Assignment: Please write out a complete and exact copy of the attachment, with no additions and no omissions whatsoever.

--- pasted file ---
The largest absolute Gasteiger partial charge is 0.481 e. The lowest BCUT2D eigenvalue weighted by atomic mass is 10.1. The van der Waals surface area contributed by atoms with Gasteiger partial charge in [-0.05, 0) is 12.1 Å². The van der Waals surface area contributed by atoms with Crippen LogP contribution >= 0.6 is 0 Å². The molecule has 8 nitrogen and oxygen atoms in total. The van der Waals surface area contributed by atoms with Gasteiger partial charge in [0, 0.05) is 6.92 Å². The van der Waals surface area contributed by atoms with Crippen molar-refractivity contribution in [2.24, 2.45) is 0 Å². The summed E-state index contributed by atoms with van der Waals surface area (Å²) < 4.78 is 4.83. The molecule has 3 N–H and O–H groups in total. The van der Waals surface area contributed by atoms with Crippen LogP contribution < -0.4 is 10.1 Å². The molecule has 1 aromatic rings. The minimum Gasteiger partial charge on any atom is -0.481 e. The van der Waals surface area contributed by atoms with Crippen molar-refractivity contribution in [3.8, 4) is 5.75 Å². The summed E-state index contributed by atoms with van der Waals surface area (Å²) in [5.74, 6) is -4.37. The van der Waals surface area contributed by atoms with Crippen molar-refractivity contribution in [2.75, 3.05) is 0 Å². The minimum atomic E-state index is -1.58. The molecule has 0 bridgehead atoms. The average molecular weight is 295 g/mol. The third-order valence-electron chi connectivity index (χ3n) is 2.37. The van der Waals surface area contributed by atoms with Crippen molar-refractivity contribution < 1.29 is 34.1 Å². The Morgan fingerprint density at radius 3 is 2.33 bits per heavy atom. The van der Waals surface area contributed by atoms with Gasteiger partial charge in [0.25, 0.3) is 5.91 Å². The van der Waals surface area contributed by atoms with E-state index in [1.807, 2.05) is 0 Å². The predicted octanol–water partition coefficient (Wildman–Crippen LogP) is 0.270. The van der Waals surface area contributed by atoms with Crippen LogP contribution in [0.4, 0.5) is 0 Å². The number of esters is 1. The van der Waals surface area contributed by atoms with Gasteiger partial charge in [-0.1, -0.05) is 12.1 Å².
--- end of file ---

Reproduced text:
The largest absolute Gasteiger partial charge is 0.481 e. The lowest BCUT2D eigenvalue weighted by atomic mass is 10.1. The van der Waals surface area contributed by atoms with Gasteiger partial charge in [-0.05, 0) is 12.1 Å². The van der Waals surface area contributed by atoms with Crippen LogP contribution >= 0.6 is 0 Å². The molecule has 8 nitrogen and oxygen atoms in total. The van der Waals surface area contributed by atoms with Gasteiger partial charge in [0, 0.05) is 6.92 Å². The van der Waals surface area contributed by atoms with Crippen molar-refractivity contribution in [2.24, 2.45) is 0 Å². The summed E-state index contributed by atoms with van der Waals surface area (Å²) < 4.78 is 4.83. The molecule has 3 N–H and O–H groups in total. The van der Waals surface area contributed by atoms with Crippen LogP contribution < -0.4 is 10.1 Å². The molecule has 1 aromatic rings. The minimum Gasteiger partial charge on any atom is -0.481 e. The van der Waals surface area contributed by atoms with Crippen molar-refractivity contribution in [3.8, 4) is 5.75 Å². The summed E-state index contributed by atoms with van der Waals surface area (Å²) in [5.74, 6) is -4.37. The van der Waals surface area contributed by atoms with Crippen molar-refractivity contribution in [2.75, 3.05) is 0 Å². The minimum atomic E-state index is -1.58. The molecule has 0 bridgehead atoms. The average molecular weight is 295 g/mol. The third-order valence-electron chi connectivity index (χ3n) is 2.37. The van der Waals surface area contributed by atoms with Crippen molar-refractivity contribution < 1.29 is 34.1 Å². The Morgan fingerprint density at radius 3 is 2.33 bits per heavy atom. The van der Waals surface area contributed by atoms with Gasteiger partial charge in [0.25, 0.3) is 5.91 Å². The van der Waals surface area contributed by atoms with E-state index in [1.807, 2.05) is 0 Å². The predicted octanol–water partition coefficient (Wildman–Crippen LogP) is 0.270. The van der Waals surface area contributed by atoms with Crippen LogP contribution in [0.4, 0.5) is 0 Å². The number of esters is 1. The van der Waals surface area contributed by atoms with Gasteiger partial charge in [-0.1, -0.05) is 12.1 Å².